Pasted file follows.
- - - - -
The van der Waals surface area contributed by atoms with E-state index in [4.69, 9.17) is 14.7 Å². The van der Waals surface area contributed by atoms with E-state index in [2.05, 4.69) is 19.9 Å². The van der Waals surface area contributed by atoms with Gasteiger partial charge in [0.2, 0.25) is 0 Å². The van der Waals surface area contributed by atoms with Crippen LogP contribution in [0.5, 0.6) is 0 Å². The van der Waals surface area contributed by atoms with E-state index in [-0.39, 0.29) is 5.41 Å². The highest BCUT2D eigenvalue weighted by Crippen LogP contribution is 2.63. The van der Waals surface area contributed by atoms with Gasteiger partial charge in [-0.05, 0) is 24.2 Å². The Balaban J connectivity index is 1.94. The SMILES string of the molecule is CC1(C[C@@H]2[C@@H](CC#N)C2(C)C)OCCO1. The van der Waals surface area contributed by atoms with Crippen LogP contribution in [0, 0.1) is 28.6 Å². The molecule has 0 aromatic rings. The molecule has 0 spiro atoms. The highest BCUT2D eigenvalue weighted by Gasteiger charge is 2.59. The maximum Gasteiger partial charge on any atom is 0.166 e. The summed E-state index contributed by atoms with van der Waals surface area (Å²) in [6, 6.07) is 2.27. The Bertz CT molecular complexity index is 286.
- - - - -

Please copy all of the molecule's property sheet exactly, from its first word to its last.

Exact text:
The van der Waals surface area contributed by atoms with E-state index in [4.69, 9.17) is 14.7 Å². The van der Waals surface area contributed by atoms with E-state index in [2.05, 4.69) is 19.9 Å². The van der Waals surface area contributed by atoms with Gasteiger partial charge in [0.2, 0.25) is 0 Å². The van der Waals surface area contributed by atoms with Crippen LogP contribution in [0.5, 0.6) is 0 Å². The van der Waals surface area contributed by atoms with E-state index in [-0.39, 0.29) is 5.41 Å². The highest BCUT2D eigenvalue weighted by Crippen LogP contribution is 2.63. The van der Waals surface area contributed by atoms with Gasteiger partial charge in [-0.05, 0) is 24.2 Å². The Balaban J connectivity index is 1.94. The SMILES string of the molecule is CC1(C[C@@H]2[C@@H](CC#N)C2(C)C)OCCO1. The van der Waals surface area contributed by atoms with Crippen LogP contribution in [0, 0.1) is 28.6 Å². The molecule has 0 aromatic rings. The molecule has 0 spiro atoms. The highest BCUT2D eigenvalue weighted by Gasteiger charge is 2.59. The maximum Gasteiger partial charge on any atom is 0.166 e. The summed E-state index contributed by atoms with van der Waals surface area (Å²) in [6, 6.07) is 2.27. The Bertz CT molecular complexity index is 286.